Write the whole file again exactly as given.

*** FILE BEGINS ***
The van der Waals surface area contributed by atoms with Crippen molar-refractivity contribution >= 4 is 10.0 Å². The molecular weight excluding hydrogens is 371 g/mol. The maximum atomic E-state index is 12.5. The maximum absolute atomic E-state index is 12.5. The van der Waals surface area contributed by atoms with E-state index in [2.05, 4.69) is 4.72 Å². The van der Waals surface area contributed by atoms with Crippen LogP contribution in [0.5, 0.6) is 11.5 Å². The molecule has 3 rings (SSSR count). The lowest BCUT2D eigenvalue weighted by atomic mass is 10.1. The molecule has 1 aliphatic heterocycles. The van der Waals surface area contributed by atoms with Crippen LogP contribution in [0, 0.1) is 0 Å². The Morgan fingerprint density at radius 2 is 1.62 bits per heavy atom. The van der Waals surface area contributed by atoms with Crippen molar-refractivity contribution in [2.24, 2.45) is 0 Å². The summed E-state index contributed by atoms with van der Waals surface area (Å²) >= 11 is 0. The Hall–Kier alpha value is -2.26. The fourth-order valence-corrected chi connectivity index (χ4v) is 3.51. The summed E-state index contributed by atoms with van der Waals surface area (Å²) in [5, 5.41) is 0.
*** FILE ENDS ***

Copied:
The van der Waals surface area contributed by atoms with Crippen molar-refractivity contribution >= 4 is 10.0 Å². The molecular weight excluding hydrogens is 371 g/mol. The maximum atomic E-state index is 12.5. The maximum absolute atomic E-state index is 12.5. The van der Waals surface area contributed by atoms with E-state index in [2.05, 4.69) is 4.72 Å². The van der Waals surface area contributed by atoms with Crippen LogP contribution in [0.5, 0.6) is 11.5 Å². The molecule has 3 rings (SSSR count). The lowest BCUT2D eigenvalue weighted by atomic mass is 10.1. The molecule has 1 aliphatic heterocycles. The van der Waals surface area contributed by atoms with Crippen LogP contribution in [0, 0.1) is 0 Å². The Morgan fingerprint density at radius 2 is 1.62 bits per heavy atom. The van der Waals surface area contributed by atoms with Crippen molar-refractivity contribution in [2.24, 2.45) is 0 Å². The summed E-state index contributed by atoms with van der Waals surface area (Å²) >= 11 is 0. The Hall–Kier alpha value is -2.26. The fourth-order valence-corrected chi connectivity index (χ4v) is 3.51. The summed E-state index contributed by atoms with van der Waals surface area (Å²) in [5, 5.41) is 0.